How running programs can help autistic children

Dusty, his mother Katie, and Paula Sen finishing the 5th Avenue Mile in September 2012 in New York City. | Fox News

By Amanda Woerner

Dusty Sweeney faces more obstacles than the average 16 year old. Diagnosed with autism at age 2, Dusty has limited verbal communication skills, and he will likely never be able to live on his own or hold a job.

But, Dusty has picked up one habit that his mother, Katie Sweeney, hopes will make his life a little better – and a little healthier.

“When he runs, he runs with a smile on his face,” Sweeney, who runs with Dusty every week in New York City’s Central Park, told

Dusty was first introduced to running by Achilles International, a group that aims to allow people with all types of disabilities to participate in mainstream athletic events. Now, Achilles has received a grant from the Cigna Foundation to initiate a study on how running can help children with autism, like Dusty.

“We have this running program, and we’ve been seeing amazing effects on kids with autism when they run – incredible physical changes, improvements in behavior and focus, improvements in so many indicators of autism that they suffer from,” Megan Wynne Lombardo, director of the Achilles Kids Running Program, told “We’d like to study this and point to the effect running has on these kids.”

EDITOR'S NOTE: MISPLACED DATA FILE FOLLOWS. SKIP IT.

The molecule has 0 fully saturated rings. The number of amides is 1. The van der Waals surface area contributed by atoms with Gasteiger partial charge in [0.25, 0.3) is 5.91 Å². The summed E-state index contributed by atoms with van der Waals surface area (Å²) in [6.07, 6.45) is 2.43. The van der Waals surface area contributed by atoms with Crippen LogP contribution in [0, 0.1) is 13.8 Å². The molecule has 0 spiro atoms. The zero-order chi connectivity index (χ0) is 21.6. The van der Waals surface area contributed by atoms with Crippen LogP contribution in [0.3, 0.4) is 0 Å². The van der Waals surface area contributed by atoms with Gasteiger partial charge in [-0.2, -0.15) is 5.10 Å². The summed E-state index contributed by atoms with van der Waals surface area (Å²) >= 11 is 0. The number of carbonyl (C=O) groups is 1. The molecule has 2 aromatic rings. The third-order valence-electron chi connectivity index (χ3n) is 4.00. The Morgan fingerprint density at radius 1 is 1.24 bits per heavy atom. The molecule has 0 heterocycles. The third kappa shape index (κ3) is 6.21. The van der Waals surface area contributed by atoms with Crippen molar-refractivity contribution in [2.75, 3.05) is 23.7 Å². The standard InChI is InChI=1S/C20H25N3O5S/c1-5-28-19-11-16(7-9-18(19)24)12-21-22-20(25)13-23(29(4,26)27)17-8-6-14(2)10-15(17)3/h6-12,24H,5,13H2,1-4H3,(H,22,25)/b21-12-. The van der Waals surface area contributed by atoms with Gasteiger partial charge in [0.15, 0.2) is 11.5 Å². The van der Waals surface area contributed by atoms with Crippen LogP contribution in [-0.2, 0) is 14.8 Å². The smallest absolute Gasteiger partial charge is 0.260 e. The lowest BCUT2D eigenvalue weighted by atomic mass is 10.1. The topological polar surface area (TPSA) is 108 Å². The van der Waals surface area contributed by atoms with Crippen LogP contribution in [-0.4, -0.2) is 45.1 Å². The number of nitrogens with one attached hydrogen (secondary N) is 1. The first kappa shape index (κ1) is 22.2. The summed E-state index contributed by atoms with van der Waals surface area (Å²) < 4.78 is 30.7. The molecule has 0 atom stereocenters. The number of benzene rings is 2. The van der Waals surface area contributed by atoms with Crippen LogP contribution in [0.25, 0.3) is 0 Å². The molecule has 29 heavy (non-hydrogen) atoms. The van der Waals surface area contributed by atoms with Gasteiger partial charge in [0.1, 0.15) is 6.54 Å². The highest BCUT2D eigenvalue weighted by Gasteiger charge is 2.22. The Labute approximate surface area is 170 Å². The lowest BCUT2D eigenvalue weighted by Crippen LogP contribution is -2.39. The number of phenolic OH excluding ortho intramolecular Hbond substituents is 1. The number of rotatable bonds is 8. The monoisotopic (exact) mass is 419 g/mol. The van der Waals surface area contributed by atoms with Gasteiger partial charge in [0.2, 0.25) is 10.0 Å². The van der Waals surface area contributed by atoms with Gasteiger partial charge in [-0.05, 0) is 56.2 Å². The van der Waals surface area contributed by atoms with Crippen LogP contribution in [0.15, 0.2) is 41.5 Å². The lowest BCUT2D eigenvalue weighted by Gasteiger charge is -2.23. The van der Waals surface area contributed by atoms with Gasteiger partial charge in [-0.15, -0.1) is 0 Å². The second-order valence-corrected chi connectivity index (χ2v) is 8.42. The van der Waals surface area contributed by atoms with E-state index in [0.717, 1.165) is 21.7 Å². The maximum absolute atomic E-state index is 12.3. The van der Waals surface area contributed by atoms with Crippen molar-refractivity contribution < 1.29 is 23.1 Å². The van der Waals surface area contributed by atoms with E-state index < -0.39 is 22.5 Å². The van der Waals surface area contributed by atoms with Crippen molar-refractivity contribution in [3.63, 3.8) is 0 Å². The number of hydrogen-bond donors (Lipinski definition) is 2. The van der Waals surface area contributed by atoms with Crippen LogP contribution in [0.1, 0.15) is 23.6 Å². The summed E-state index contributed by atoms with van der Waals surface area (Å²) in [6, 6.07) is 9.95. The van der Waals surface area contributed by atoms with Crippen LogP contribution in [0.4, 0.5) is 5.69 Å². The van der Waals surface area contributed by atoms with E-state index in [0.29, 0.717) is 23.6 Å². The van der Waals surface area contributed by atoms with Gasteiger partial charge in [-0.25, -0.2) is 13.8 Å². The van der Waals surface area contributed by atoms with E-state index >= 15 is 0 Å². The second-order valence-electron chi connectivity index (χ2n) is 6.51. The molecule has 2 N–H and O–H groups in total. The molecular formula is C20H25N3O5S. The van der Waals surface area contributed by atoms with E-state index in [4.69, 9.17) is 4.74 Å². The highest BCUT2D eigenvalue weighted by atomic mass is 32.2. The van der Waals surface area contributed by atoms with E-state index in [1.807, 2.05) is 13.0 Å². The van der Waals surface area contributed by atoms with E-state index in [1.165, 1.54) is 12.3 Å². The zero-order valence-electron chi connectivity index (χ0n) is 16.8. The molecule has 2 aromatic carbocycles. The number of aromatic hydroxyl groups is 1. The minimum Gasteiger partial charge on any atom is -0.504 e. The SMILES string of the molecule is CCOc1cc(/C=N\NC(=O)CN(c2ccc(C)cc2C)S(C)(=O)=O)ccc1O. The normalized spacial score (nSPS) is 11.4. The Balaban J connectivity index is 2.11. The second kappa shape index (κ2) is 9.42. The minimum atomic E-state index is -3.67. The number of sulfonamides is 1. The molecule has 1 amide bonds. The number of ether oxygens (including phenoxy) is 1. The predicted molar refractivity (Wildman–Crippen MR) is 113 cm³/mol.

Sweeney said she’s definitely seen a difference in Dusty’s behavior since he began running in 2012. As Dusty progressed through his early teens, the family struggled to help him cope with aggressive behaviors, such as hitting and self-injury. But in recent months, they’ve seen improvements in his behavior, which Katie attributes to both running and an anti-inflammatory diet.  Continue reading


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